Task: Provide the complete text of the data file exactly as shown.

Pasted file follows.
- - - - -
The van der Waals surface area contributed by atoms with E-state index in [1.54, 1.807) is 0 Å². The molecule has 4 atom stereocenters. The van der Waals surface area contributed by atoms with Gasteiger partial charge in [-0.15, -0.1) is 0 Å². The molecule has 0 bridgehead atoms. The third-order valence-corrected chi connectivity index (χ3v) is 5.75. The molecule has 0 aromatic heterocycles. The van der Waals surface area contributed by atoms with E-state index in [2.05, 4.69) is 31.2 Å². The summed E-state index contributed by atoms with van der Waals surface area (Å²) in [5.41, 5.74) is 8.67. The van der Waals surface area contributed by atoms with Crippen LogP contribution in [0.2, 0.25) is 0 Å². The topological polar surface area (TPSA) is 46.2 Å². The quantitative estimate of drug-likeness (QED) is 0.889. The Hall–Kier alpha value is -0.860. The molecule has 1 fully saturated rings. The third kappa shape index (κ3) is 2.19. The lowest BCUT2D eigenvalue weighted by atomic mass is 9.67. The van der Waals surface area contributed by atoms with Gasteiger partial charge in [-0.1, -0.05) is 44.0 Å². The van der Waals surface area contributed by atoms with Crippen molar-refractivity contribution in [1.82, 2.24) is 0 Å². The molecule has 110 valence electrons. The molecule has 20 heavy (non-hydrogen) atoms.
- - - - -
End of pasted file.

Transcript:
The van der Waals surface area contributed by atoms with E-state index in [1.54, 1.807) is 0 Å². The molecule has 4 atom stereocenters. The van der Waals surface area contributed by atoms with Gasteiger partial charge in [-0.15, -0.1) is 0 Å². The molecule has 0 bridgehead atoms. The third-order valence-corrected chi connectivity index (χ3v) is 5.75. The molecule has 0 aromatic heterocycles. The van der Waals surface area contributed by atoms with E-state index in [2.05, 4.69) is 31.2 Å². The summed E-state index contributed by atoms with van der Waals surface area (Å²) in [5.41, 5.74) is 8.67. The van der Waals surface area contributed by atoms with Crippen LogP contribution in [0.2, 0.25) is 0 Å². The topological polar surface area (TPSA) is 46.2 Å². The quantitative estimate of drug-likeness (QED) is 0.889. The Hall–Kier alpha value is -0.860. The molecule has 1 fully saturated rings. The third kappa shape index (κ3) is 2.19. The lowest BCUT2D eigenvalue weighted by atomic mass is 9.67. The van der Waals surface area contributed by atoms with Gasteiger partial charge in [-0.1, -0.05) is 44.0 Å². The van der Waals surface area contributed by atoms with Crippen molar-refractivity contribution in [1.82, 2.24) is 0 Å². The molecule has 110 valence electrons. The molecule has 20 heavy (non-hydrogen) atoms.